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  5. "He definitely wrote that let…

"He definitely wrote that letter with something."

Translation:Určitě něčím ten dopis napsal.

September 18, 2017



I'm still a bit confused as to when word order is important or not. I tried "Určitě ten dopis napsal něčim" but it was taken as a wrong answer. So I ask, was my answer really wrong or is it currently just missing in the "accepted database"?


Same question for Určitě něčim napsal ten dopis? I don't know if it's incorrect or simply missing from the options?


It is grammatically possible, but the meaning seems is strange to me. I could imagine it as some corner case but I would translate it to English differently. Say, "He must have written the letter with something." about a person that you wanted to prevent to write some specific letter and you are worried that he was succesful and wrote it with something.


It is a correct translation as well as the word order.


Něčím ten dopis určitě napsal. As you can see the words are exactly the same, the only difference is the word order. Word order of Czech language is very flexible and allows many variants of messages. It must respect logical relations between words which my sentence does. So DO NOT MARK IT as INCORRECT, please !


Yes one sentence could have many possible translations. We really try to add all of them, but sometimes we just miss some. If you notice it, please help us by reporting it with the "button". Thanks.

BTW. I added your suggestion "Něčím ten dopis určitě napsal."


I also am trying to work out word order. I used the same answer as EinatAdar with the theory i was placing emphasis on ten dopis. Would someone comment please on the issue.


This is not, unfortunately, a direct answer to the question that you and EinatAdar have asked, because I'm not one of the Czech experts. However, I can tell you that there are nearly 400 acceptable translations, nearly all of which have the verb at the end of the sentence (the others end with the verb followed by the personal pronoun ). So my guess is that the translation may place the emphasis on the act of writing, rather than on what was written, "with something." (Sorry I can't be more definitive!)


I think we really need also the opinion of a native English speaker, whether the English sentence can have the proposed Czech meaning or not. See my answer to EinatAdar.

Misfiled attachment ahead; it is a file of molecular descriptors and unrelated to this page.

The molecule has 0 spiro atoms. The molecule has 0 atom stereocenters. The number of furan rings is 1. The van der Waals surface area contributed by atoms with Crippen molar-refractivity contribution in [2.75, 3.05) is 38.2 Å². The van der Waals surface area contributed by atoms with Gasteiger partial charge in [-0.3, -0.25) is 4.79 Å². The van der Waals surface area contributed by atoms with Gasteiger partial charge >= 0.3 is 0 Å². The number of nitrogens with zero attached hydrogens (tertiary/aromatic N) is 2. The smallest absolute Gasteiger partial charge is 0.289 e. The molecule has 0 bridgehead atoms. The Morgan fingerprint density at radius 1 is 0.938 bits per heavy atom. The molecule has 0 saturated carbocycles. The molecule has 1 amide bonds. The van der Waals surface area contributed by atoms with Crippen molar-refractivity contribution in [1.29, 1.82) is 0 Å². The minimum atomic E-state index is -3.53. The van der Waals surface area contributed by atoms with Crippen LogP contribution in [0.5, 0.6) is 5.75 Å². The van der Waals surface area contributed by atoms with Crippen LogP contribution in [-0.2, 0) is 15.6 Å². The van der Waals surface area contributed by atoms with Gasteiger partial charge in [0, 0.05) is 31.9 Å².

To me, the English sentence is straightforward, and there aren't many ways to rearrange the words. I can imagine only two word orders (the actual words could vary): "He definitely wrote that letter with something" and something like "Surely he wrote that letter with something." I feel a slight difference between the "definitely" and "surely" versions.

The first is a very "absolute" statement, while the second is a little fuzzier. As if I'm thinking: "This is weird. How could he have written the letter when he had nothing to write with or to write on? Well, since the letter is here, he must have somehow managed to write it with something."

(EDITED the above April 2019)

With regard to the Czech translation, I think that many of us who are taking the course are often confused by word order, because we just don't "feel" the difference between one arrangement and another. But it seems significant, somehow, that nearly all of the Czech translations have the verb at the end of the sentence (the others having the personal pronoun following the verb at the end).

It would be interesting to hear from more native English speakers about this one.


I agree that there are not really many ways to rearrange the words. I agree also that the difficult with word order is knowing what to emphasize in which sentences.


I’ve tried the sentence with multiple czech translations all of which were wrong because of word order. I don’t know why this particular sentence is so problematic, but judging by the number of responses here, there needs to be a more flexible approach to the word order in the answer.


In that case plesse be constructive and report actual missing translations. Otherwise we can't do much.


OK, next go round.


My answer of “Něčím určitě ten dopis napsal.” Should be accepted.


Whi why is něco conjugated like a neuter stem ending with - í?


Něco is an indefinite pronoun formed by prepending ně- to the interrogative co, and it is declined like co. The instrumental form of co is čím, and so the instrumental form of něco is něčím.


Why is "Určitě něčím napsal ten dopis" wrong?


That has a different meaning tjat tje main Czech translation. I am not sure if it is covered by the English sentence.

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